Table of Contents
International Scholarly Research Notices
Volume 2017 (2017), Article ID 9793528, 7 pages
Review Article

Comprehensive Histological and Immunochemical Forensic Studies in Deaths Occurring in Custody

1Department of Internal Medicine, Texas Tech University Health Sciences Center, Lubbock, TX, USA
2Division of Cardiology, UFJAX, Jacksonville, FL, USA

Correspondence should be addressed to Menfil A. Orellana-Barrios

Received 31 October 2016; Revised 5 February 2017; Accepted 28 February 2017; Published 12 March 2017

Academic Editor: Kimimasa Tobita

Copyright © 2017 Kenneth Nugent et al. This is an open access article distributed under the Creative Commons Attribution License, which permits unrestricted use, distribution, and reproduction in any medium, provided the original work is properly cited.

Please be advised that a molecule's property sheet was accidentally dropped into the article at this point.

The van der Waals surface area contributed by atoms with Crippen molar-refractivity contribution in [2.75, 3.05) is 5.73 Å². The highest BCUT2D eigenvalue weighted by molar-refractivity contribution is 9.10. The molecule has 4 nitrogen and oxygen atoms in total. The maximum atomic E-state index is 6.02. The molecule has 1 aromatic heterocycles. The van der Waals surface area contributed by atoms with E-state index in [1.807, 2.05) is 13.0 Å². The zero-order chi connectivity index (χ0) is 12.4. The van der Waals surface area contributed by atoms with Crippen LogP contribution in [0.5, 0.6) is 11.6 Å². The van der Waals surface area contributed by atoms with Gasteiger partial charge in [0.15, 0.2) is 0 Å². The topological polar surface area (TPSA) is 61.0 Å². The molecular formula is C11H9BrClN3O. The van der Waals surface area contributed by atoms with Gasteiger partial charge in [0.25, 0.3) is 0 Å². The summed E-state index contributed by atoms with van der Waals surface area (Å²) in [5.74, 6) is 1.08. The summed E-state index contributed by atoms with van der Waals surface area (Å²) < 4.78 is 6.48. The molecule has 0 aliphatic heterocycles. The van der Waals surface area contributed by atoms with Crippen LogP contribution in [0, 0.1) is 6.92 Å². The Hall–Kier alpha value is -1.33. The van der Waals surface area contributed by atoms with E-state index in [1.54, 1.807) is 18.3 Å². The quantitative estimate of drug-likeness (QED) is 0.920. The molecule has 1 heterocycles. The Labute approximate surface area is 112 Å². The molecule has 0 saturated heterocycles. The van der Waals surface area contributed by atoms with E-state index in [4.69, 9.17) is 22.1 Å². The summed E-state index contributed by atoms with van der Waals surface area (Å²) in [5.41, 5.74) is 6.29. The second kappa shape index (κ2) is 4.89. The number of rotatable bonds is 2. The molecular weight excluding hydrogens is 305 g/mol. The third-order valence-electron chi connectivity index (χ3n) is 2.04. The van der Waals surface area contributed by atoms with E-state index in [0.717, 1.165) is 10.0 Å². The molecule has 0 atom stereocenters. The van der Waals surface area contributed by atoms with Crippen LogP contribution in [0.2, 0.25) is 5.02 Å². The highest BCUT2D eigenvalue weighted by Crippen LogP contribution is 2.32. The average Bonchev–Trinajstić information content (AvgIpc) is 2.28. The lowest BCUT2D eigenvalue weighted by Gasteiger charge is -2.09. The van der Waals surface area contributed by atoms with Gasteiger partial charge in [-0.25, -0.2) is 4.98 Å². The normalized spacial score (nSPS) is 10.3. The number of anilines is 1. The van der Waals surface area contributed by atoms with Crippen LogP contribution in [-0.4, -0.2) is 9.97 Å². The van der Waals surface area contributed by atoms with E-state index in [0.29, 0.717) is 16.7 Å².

In-custody deaths have several causes, and these include homicide, suicide, natural death from chronic diseases, and unexplained death possibly related to acute stress, asphyxia, excited delirium, and drug intoxication. In some instances, these deaths are attributed to undefined accidents and natural causes even though there is no obvious natural cause apparent after investigation. Understanding these deaths requires a comprehensive investigation, including documentation of circumstances surrounding the death, review of past medical history, drug and toxicology screens, and a forensic autopsy. These autopsies may not always clearly explain the death and reveal only nonspecific terminal events, such as pulmonary edema or cerebral edema. There are useful histologic and biochemical signatures which identify asphyxia, stress cardiomyopathy, and excited delirium. Identifying these causes of death requires semiquantitative morphologic and biochemical studies. We have reviewed recent Bureau of Justice Statistics on in-custody death, case series, and morphological and biochemical studies relevant to asphyxia, stress cardiomyopathy, and excited delirium and have summarized this information. We suggest that regional centers should manage the investigation of these deaths to provide more comprehensive studies and to enhance the expertise of forensic pathologists who would routinely manage potentially complex and difficult cases.